Washington County property owners question zoning changes

July 26, 2011|By HEATHER KEELS |

Washington County officials Tuesday night heard from a long line of property owners unhappy with zoning changes proposed for their properties during a public hearing about the county's proposed Urban Growth Area plan.

About 60 people attended the hearing at Hager Hall Conference and Event Center.

The Urban Growth Area rezoning includes changes to the zoning map  and the text of the county zoning ordinance for the roughly 35,000-acre urban area around Hagerstown, Williamsport and Funkstown.

Unlike the testimony at an October hearing — during which residents protested broad changes related to highway interchange zoning and a wildlife mitigation area around the airport, both of which were later modified — nearly all of the testimony Tuesday concerned requested zoning for individual properties.

In many cases, the property owners or their representatives suggested a different zoning designation that they argued would be more consistent with the current use, surrounding area, or future plans for their lots.

Already, many such requests have been granted, Chief Senior Planner Stephen T. Goodrich said. Of 165 requests received by the county during the October public hearings and comment period, 75 percent were honored, he said.

A few of those who spoke Tuesday encouraged the county not to draw out the rezoning process any longer.

"I'm kind of in limbo," said John Hammond of Williamsport, who said he owns a house that needs work, but is waiting to learn its future zoning before deciding what to do with the property.

Real estate appraiser Richard Bowers asked when the plan would be adopted, saying he had been considering proposed zoning in his appraisals since October.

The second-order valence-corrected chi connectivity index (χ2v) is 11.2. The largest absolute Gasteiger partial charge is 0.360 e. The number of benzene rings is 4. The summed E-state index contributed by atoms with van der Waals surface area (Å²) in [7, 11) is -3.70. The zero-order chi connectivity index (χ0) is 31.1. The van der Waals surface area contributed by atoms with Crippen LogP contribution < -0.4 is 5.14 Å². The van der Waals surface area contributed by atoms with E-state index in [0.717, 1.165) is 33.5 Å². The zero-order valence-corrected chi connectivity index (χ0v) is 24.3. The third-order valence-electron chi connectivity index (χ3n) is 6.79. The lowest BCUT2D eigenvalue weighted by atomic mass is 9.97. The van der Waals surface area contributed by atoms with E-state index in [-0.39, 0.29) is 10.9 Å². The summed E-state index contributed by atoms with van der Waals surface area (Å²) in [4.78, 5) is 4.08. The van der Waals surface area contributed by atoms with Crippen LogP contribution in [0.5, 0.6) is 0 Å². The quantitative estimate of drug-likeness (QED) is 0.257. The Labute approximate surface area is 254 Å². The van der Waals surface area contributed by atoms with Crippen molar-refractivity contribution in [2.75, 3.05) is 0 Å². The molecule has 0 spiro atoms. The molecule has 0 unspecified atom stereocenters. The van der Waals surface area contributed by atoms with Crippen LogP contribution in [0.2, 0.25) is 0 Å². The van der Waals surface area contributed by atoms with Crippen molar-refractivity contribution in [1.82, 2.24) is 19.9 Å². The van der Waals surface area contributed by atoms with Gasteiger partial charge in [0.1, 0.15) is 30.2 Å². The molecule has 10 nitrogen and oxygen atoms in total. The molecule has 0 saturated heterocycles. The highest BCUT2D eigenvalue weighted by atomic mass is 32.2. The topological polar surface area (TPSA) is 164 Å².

Attorney Jason Divelbiss suggested the county approve the zoning map changes before approving the text amendments so property owners would know what their properties would be zoned and could focus on the applicable district when evaluating the proposed text changes.

The UGA comprehensive rezoning, which began in 2006, is intended to implement the recommendations of the county's comprehensive plan, particularly to encourage development near existing infrastructure rather than in more rural areas, Goodrich said.

The proposed changes remove agriculture as a district within the UGA, but retain it as a permitted use, he said. Much of the roughly 9,000 acres that are zoned agriculture within the UGA will be rezoned industrial restricted, he said.

Within residential districts, many of the proposed changes are meant to encourage greater density, such as reducing minimum lot sizes and front yard setbacks, Goodrich said.

Within business districts, some of the changes are aimed at improving design regulations and requiring more green space, he said.

The record will remain open through the close of business on Aug. 5 for additional comments, Assistant County Attorney Kirk C. Downey said.

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